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Materials/Processes

Selection of Materials
Specific Metals
  Metal Ores
  Iron and Steel
  Decarburization
  Aluminum/Aluminum Alloys
  Nickel and Nickel Alloys
  Titanium and Titanium Alloys


General Manufacturing Processes

Metallic Components
Ceramic and Glass Components
Polymers/Plastic Components
Composites

Manufacturing Defects
Metals
Polymers
Composites

Service Induced Damage
Metals
Polymers
Composites
Material Specifications

Component Design, Performance and NDE
Strength
Durability
Fracture Mechanics
Nondestructive Evaluation

Solid State Structure

In the previous pages, some of the mechanisms that bond together the multitude of individual atoms or molecules of a solid material were discussed. These forces may be primary chemical bonds, as in metals and ionic solids, or they may be secondary van der Waals’ forces of solids, such as in ice, paraffin wax and most polymers. In solids, the way the atoms or molecules arrange themselves contributes to the appearance and the properties of the materials.

Atoms can be gathered together as an aggregate through a number of different processes, including condensation, pressurization, chemical reaction, electrodeposition, and melting. The process usually determines, at least initially, whether the collection of atoms will take to form of a gas, liquid or solid. The state usually changes as its temperature or pressure is changed. Melting is the process most often used to form an aggregate of atoms. When the temperature of a melt is lowered to a certain point, the liquid will form either a crystalline solid or and amorphous solid.

Amorphous Solids
A solid substance with its atoms held apart at equilibrium spacing, but with no long-range periodicity in atom location in its structure is an amorphous solid. Examples of amorphous solids are glass and some types of plastic. They are sometimes described as supercooled liquids because their molecules are arranged in a random manner some what as in the liquid state. For example, glass is commonly made from silicon dioxide or quartz sand, which has a crystalline structure. When the sand is melted and the liquid is cooled rapidly enough to avoid crystallization, an amorphous solid called a glass is formed. Amorphous solids do not show a sharp phase change from solid to liquid at a definite melting point, but rather soften gradually when they are heated. The physical properties of amorphous solids are identical in all directions along any axis so they are said to have isotropic properties, which will be discussed in more detail later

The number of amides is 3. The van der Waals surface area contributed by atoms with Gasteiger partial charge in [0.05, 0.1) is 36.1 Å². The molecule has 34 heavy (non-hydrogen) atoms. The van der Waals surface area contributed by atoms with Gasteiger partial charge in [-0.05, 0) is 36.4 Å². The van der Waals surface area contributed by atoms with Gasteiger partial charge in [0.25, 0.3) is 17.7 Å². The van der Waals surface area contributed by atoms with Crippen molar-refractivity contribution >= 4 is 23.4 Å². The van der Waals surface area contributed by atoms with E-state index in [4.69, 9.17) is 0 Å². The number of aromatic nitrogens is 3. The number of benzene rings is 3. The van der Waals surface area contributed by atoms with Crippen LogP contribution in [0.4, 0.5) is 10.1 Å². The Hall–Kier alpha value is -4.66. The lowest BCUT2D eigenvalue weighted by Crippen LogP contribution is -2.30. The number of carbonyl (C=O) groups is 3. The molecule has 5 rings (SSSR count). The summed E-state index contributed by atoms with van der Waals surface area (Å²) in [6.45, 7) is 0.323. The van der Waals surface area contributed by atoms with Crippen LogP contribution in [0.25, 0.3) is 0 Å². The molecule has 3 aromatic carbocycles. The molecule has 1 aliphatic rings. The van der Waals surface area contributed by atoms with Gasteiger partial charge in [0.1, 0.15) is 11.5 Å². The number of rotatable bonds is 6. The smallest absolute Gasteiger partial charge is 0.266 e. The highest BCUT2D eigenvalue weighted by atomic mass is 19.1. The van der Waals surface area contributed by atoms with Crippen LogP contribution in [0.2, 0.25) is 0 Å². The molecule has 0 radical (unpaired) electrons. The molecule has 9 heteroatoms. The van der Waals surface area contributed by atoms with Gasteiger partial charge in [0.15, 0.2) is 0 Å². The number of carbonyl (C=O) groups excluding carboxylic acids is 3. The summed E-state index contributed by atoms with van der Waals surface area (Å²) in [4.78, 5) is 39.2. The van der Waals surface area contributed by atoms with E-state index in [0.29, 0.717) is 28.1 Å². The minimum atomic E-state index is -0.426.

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Crystalline Solids
More than 90% of naturally occurring and artificially prepared solids are crystalline. Minerals, sand, clay, limestone, metals, carbon (diamond and graphite), salts ( NaCl, KCl etc.), all have crystalline structures. A crystal is a regular, repeating arrangement of atoms or molecules. The majority of solids, including all metals, adopt a crystalline arrangement because the amount of stabilization achieved by anchoring interactions between neighboring particles is at its greatest when the particles adopt regular (rather than random) arrangements. In the crystalline arrangement, the particles pack efficiently together to minimize the total intermolecular energy.

The regular repeating pattern that the atoms arrange in is called the crystalline lattice. The scanning tunneling microscope (STM) makes it possible to image the electron cloud associated individual atoms at the surface of a material. Below is an STM image of a platinum surface showing the regular alignment of atoms.


Courtesy: IBM Research, Almaden Research Center.

Crystal Structure
Crystal structures may be conveniently specified by describing the arrangement within the solid of a small representative group of atoms or molecules, called the ‘unit cell.’ By multiplying identical unit cells in three directions, the location of all the particles in the crystal is determined. In nature, 14 different types of crystal structures or lattices are found. The simplest crystalline unit cell to picture is the cubic, where the atoms are lined up in a square, 3D grid. The unit cell is simply a box with an atom at each corner. Simple cubic crystals are relatively rare, mostly because they tend to easily distort. However, many crystals form body-centered-cubic (bcc) or face-centered-cubic (fcc) structures, which are cubic with either an extra atom centered in the cube or centered in each face of the cube. Most metals form bcc, fcc or Hexagonal Close Packed (hpc) structures; however, the structure can change depending on temperature. These three structures will be discussed in more detail on the following page.

Crystalline structure is important because it contributes to the properties of a material. For example, it is easier for planes of atoms to slide by each other if those planes are closely packed. Therefore, lattice structures with closely packed planes allow more plastic deformation than those that are not closely packed. Additionally, cubic lattice structures allow slippage to occur more easily than non-cubic lattices. This is because their symmetry provides closely packed planes in several directions. A face-centered cubic crystal structure will exhibit more ductility (deform more readily under load before breaking) than a body-centered cubic structure. The bcc lattice, although cubic, is not closely packed and forms strong metals. Alpha-iron and tungsten have the bcc form. The fcc lattice is both cubic and closely packed and forms more ductile materials. Gamma-iron, silver, gold, and lead have fcc structures. Finally, HCP lattices are closely packed, but not cubic. HCP metals like cobalt and zinc are not as ductile as the fcc metals.